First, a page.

Tag Archives: Michael James

Friday Flashback #362

Michael James graduated from Staples High School in 1960.

He co-founded and ran Chicago’s Heartland Café for 36 years. He is now working on a book about it: “Hot Grits & Politics.”

Michael has published 3 books of his photos: “Michael Gaylord James’ Pictures from the Long Haul.” He teaches a course called “Activists and Activism Since 1960″ at DePaul University; hosts the weekly Live from the Heartland Show, is active in politics (past president of Chicago’s 49th Ward Democratic Party), and as a member of SAG/AFTRA is currently on strike. He plans a visit to his beloved hometown of Westport this fall.  

He posts and writes about his photos on Instagram (@michaelgaylordjamesphotography). Many of his photos can be seen at michaelgaylordjames.com.    

This reminisce is from “Pictures from the Long Haul.”

I’m back home in Connecticut, an original colony—the “Nutmeg State” turned “Constitution State.” I grew up with constant reminders of the Revolutionary War. On Red Coat Road we played “fight the British” near where real Red Coats marched to burn hat factories in Danbury.

Westport is where I learned to love America, where we played in fields, in woods, and on the shores of the Saugatuck River and Long Island Sound. It’s where in the late 1940’s we hiked along the Wilton Road singing “John Brown’s body lies a-moldering in the grave, but his soul goes marching on; glory, glory hallelujah.”  And my town really supported the new United Nations.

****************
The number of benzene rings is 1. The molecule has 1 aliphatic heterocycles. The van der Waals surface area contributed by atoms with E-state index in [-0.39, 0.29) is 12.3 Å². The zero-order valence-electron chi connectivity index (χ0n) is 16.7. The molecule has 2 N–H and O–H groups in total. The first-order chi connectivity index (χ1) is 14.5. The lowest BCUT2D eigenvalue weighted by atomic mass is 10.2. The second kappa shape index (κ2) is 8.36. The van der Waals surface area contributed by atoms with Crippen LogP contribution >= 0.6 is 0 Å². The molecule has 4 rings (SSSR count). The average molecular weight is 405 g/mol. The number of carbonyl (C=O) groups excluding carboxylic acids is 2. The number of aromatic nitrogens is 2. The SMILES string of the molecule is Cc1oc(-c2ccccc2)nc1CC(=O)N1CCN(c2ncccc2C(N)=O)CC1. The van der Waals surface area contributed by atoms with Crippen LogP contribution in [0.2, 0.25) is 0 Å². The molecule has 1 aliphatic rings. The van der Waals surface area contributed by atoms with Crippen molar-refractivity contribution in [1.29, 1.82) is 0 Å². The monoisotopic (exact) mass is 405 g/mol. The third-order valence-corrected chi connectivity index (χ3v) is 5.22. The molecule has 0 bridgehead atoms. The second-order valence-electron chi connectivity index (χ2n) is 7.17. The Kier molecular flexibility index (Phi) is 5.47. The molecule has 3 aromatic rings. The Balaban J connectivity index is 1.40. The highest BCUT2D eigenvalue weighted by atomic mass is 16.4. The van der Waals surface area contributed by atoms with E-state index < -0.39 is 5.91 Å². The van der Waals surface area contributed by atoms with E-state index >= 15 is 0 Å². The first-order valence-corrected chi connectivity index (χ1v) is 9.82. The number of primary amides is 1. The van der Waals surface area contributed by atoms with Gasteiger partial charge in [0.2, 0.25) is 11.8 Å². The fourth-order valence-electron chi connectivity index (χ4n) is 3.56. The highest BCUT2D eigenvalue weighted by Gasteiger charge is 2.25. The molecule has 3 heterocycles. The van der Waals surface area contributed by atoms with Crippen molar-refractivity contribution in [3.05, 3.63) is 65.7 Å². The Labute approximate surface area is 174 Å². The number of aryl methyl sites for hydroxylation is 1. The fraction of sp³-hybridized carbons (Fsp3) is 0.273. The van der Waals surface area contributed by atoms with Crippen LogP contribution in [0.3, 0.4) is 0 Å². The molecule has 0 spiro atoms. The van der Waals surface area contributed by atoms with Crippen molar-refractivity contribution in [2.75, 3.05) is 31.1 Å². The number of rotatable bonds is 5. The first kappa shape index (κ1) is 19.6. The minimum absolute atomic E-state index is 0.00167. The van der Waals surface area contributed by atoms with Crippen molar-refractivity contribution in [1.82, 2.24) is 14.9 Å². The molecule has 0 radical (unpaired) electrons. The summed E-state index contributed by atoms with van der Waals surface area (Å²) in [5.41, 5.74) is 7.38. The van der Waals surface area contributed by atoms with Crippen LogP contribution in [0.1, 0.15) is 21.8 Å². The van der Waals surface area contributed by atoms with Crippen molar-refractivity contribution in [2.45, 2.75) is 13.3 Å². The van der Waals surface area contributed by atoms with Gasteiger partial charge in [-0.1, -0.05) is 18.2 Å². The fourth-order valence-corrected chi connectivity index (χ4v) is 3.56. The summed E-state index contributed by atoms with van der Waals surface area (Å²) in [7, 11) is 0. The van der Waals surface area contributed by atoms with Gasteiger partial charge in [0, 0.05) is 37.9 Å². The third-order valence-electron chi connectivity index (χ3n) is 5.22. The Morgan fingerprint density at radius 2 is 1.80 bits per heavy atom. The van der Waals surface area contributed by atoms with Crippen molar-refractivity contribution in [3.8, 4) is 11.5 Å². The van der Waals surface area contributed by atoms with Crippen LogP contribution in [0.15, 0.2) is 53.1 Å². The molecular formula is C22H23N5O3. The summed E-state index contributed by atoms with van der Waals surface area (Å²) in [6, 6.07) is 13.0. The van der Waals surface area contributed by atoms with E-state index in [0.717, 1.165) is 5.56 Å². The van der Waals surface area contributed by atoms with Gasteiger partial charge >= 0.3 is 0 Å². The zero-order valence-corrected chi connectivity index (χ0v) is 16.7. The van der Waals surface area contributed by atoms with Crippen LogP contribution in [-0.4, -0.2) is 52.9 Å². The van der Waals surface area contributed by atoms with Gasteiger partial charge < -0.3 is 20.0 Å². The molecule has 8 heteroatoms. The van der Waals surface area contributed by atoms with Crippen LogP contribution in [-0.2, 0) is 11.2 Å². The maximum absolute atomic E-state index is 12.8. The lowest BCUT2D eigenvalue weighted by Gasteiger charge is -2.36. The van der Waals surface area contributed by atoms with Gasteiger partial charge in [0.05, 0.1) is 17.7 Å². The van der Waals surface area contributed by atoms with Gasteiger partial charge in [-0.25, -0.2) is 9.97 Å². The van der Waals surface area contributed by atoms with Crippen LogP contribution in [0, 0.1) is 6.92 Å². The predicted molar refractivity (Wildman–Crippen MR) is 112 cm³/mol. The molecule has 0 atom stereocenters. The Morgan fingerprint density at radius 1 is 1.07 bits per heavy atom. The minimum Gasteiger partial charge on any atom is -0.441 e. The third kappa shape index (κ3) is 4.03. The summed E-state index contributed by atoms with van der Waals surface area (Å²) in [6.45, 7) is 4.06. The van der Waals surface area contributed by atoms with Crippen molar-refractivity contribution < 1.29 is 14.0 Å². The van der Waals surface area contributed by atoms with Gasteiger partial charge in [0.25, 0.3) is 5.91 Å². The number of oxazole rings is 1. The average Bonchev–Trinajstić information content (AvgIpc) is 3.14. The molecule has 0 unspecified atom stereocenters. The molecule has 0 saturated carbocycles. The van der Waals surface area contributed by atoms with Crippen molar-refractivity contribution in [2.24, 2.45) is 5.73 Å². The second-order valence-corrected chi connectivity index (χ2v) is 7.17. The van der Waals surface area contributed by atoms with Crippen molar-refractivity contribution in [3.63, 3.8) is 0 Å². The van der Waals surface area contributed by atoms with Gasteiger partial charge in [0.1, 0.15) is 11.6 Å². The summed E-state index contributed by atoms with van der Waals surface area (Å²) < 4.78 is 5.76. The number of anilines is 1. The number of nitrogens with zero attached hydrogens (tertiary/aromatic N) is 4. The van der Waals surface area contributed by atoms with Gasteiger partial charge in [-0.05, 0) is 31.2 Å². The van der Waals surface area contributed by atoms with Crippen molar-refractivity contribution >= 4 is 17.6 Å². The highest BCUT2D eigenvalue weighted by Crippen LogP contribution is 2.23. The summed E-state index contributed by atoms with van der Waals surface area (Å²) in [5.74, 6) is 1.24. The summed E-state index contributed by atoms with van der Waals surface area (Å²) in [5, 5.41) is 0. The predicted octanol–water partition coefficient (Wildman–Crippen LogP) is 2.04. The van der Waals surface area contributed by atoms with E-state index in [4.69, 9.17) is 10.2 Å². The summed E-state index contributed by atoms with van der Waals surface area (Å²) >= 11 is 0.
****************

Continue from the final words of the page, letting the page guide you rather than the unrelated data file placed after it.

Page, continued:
My teen-dream romance comes rapidly undone one night at the beginning of the summer. That was it; young love, over and done. I spend the summer in pain, a shredded heart — “one mizzable bastard,” to use one of my dad’s favorite expressions.

Life goes on. I have a job at the YMCA’s Camp Mahackeno. It’s where artist Harold Von Schmidt — in full Indian regalia — taught us about the Sioux. The camp’s Rotary Pavilion became the Downshifters Hot Rod Club garage during off camp months, and we were there — and upset — when the Russians and their Sputnik machine beat us into space.

A young trumpeter, I was a Mahackeno bugle boy, blowing reveille in the morning before the Pledge of Allegiance. In the afternoon I blew taps while our beloved flag was lowered. At Camp Mahackeno I suffered major yellow-jacket abuse while trying to save the bees from a clean-up brigade with a forceful hose.

Pledging allegiance, Camp Mahackeno.

There I earned my Minnow, Fish, Flying Fish, Shark and Porpoise badges, and grew up through the ranks: a Papoose, Hiawatha, Brave, Sachem, and CIT (counselor in training).

Camp Mahackeno waterfront. In the distance in the Saugatuck River: the famed “Moby Dick.”

Now I was a counselor and unit leader. We marched our tribe through the woods to my family home on the Wilton Road. My mom Florence fixed lemonade and sandwiches.  Mom (Dad didn’t allow me to call her Ma) also gave me an illustrated kid’s book with stories of Bre’r Rabbit and his adventures. I read them to campers during rest periods.

Kids being kids, at Mahackeno.